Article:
When delivering research lectures, or outreach talks to school students, I always talk about the inspiration behind our research. Much of our research addresses applications connected with my husband’s illness (cystic fibrosis followed by a lung transplant). We have been investigating gene delivery as a potential treatment for CF, new drugs for intervention during major surgery, and gels to direct and control tissue growth with a long term view towards growing replacement organs. By explaining our science within this context, the audience are engaged within my personal story, and I can instantly bring my ‘whole self’ into a room full of strangers. I have watched this approach have a remarkable impact on audiences and believe it is a hugely powerful means of LGBT+ advocacy. Furthermore, this approach to science has inspired both me and my team to do better research.
Within my own department I have advocated for LGBT+ students experiencing difficulties during their degree. I organised a survey of our undergraduates to find out more about the LGBT+ learning experience, which was in general very positive as a result of ‘out’ role models. As a result of this survey, the department introduced named LGBT+ contacts.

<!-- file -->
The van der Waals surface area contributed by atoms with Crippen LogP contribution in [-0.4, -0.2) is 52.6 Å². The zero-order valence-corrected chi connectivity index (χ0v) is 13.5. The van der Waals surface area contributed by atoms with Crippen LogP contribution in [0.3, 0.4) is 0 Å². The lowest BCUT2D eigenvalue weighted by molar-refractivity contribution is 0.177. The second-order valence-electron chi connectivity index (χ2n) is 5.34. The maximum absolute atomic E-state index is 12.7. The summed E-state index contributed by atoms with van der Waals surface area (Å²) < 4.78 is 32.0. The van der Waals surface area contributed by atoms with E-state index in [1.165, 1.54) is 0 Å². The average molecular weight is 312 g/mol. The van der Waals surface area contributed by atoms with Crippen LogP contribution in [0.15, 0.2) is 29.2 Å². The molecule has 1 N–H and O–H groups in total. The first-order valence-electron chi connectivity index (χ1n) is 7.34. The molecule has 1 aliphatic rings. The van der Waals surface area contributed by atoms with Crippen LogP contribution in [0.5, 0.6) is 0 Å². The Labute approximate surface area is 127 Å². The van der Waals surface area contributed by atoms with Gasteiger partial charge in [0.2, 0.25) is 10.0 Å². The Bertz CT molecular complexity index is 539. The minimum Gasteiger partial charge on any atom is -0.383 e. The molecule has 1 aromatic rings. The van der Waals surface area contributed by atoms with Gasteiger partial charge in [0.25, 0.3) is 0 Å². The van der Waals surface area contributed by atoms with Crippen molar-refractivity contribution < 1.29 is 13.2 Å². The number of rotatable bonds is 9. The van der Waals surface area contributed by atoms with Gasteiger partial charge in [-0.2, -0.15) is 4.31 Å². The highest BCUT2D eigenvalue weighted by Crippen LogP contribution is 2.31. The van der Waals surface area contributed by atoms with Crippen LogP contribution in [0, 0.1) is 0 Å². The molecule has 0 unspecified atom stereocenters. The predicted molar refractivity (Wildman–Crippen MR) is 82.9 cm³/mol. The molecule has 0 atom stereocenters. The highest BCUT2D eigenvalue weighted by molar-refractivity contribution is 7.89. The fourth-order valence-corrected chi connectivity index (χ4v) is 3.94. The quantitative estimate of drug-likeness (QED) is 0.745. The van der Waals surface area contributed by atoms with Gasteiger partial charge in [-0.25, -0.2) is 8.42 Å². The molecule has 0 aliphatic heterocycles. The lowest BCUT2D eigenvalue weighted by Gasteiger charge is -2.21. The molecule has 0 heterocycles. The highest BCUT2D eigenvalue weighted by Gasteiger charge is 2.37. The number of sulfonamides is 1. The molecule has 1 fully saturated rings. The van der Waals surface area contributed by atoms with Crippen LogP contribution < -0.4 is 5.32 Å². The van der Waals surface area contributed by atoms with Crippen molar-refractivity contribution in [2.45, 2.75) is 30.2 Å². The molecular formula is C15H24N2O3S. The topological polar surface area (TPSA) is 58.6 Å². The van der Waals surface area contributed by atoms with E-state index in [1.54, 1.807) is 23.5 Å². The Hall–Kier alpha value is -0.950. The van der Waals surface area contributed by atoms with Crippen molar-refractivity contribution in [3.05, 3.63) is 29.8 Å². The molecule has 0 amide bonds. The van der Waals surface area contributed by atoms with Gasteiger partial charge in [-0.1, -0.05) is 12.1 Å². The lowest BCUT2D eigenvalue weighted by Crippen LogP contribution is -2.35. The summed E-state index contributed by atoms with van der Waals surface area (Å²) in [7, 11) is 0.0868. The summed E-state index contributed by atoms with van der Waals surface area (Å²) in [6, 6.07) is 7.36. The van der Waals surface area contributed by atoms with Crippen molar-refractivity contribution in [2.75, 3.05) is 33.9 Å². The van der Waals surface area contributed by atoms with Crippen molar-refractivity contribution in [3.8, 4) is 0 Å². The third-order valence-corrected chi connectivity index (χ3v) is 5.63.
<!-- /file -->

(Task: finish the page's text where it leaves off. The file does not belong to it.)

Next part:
As an adoptive father, I have advocated for part-time and flexible working, and took advantage of both of these during my own career.
My Twitter account, @professor_dave, has >7500 followers, and a key way in which I use this account is to advocate for a wide range of diversity issues.
In addition to LGBT+ advocacy, I am passionate about widening participation in Higher Education to under-represented groups. I am Academic Chair of the Next Step York and Realising Opportunities initiatives, which work with Year 12 and 13 students from underprivileged backgrounds. These schemes give students real experience of university study, and also support them through academic assignments which can count as part of their tariff for university entry. Every year, I speak to the WP students on their residentials in York, about my experience going to university from a very mixed comprehensive school in Stockport.